Near-infrared light-triggered polypyrrole promotes C2C12 cell differentiation and inhibits TNF-α induced myotube atrophy

study-infrared-atrophy

Cell Signal. 2022 Sep 6;100:110463. doi: 10.1016/j.cellsig.2022.110463. Online ahead of print.

ABSTRACT

Treatment of skeletal muscle atrophy and strengthening the muscles remain a challenge in modern medicine. Studies have shown that photobiomodulation can inhibit skeletal muscle atrophy and aid in functional recovery. Near-infrared radiation (NIR) therapy has emerged as a complementary therapy for the treatment of skeletal muscle atrophy, but its underlying mechanism remains unclear. Polypyrrole (PPy) is an organic polymer with strong near-infrared absorption, which can generate heat from absorbed NIR. In this study, MHC immunofluorescence staining was performed on C2C12 myoblasts to investigate the differentiation of C2C12 cells after NIR-triggered PPy exposure. As TNF-α-induced C2C12 myotubes were used as a model of muscular atrophy. Giemsa staining was used to determine the myotube diameter. Western blot analysis was performed to examine the proteins involved in the differentiation and atrophy of muscle cells, as well as in the Akt/P70S6K signaling pathway. PPy triggered by NIR promoted the differentiation of C2C12 cells, inhibited C2C12 myotube atrophy caused by TNF-α, and downregulated the expression levels of Atrogin-1 and MuRF 1 protein. In addition, we determined that Akt/P70S6K signaling pathway activity plays a crucial role in the therapeutic effect of NIR-triggered polypyrrole, which was further confirmed by the administration of the Akt inhibitor GDC0068. The optimal conditions for these effects were a PPy concentration of 0.125 mg/ml and NIR exposure for 80 s. We show that the photothermal effect of PPy triggered by near-infrared light can increase the beneficial effects of NIR, promote the differentiation of C2C12 cells, and improve C2C12 myotube atrophy, laying a foundation for its future clinical use.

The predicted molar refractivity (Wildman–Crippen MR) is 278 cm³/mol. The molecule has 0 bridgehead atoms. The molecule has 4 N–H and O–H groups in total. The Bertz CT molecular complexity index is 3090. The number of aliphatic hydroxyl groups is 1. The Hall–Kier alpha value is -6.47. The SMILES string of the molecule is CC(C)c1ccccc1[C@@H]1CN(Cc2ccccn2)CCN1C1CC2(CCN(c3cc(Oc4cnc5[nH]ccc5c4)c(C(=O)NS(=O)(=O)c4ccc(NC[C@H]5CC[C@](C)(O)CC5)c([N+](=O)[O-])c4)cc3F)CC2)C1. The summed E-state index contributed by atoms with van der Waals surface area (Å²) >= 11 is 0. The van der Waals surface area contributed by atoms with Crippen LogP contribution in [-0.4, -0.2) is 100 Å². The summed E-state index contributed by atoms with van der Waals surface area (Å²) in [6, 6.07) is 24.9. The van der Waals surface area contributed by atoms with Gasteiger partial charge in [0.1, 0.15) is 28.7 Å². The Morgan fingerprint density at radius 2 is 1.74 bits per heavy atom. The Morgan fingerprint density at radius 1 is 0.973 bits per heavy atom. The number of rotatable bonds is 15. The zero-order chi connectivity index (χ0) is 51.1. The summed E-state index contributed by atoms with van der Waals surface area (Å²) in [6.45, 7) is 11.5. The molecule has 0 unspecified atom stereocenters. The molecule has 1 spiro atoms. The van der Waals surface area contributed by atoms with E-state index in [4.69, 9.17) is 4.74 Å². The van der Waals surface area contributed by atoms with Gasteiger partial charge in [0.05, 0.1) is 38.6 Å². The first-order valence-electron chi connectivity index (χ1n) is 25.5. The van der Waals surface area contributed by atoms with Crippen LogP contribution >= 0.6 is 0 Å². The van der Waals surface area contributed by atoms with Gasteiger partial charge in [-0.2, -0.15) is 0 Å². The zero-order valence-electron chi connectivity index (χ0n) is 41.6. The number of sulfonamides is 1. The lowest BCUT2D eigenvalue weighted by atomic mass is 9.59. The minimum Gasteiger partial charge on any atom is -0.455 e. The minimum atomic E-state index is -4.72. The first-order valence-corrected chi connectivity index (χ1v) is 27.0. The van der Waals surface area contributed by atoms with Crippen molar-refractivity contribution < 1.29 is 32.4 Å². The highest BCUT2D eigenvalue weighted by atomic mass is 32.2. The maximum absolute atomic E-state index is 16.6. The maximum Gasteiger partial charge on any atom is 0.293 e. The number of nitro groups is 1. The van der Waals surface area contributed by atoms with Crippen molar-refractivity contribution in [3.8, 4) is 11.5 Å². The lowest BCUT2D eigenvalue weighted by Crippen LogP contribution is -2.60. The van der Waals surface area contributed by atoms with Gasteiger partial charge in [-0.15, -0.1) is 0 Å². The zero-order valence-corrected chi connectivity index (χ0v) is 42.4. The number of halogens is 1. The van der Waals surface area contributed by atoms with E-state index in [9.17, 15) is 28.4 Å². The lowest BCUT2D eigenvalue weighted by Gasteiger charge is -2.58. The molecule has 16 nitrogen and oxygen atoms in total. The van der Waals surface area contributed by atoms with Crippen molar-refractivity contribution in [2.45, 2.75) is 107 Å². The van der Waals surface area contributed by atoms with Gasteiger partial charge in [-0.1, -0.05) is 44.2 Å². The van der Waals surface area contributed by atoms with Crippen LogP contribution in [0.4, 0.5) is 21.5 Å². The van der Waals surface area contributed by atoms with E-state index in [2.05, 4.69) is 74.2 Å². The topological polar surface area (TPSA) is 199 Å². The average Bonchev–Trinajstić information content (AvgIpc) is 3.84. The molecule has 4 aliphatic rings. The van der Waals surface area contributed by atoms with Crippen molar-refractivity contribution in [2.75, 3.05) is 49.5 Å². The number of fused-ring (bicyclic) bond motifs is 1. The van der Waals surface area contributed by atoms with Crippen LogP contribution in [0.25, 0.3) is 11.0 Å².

PMID:36075558Opens in a new tab. | DOI:10.1016/j.cellsig.2022.110463Opens in a new tab.

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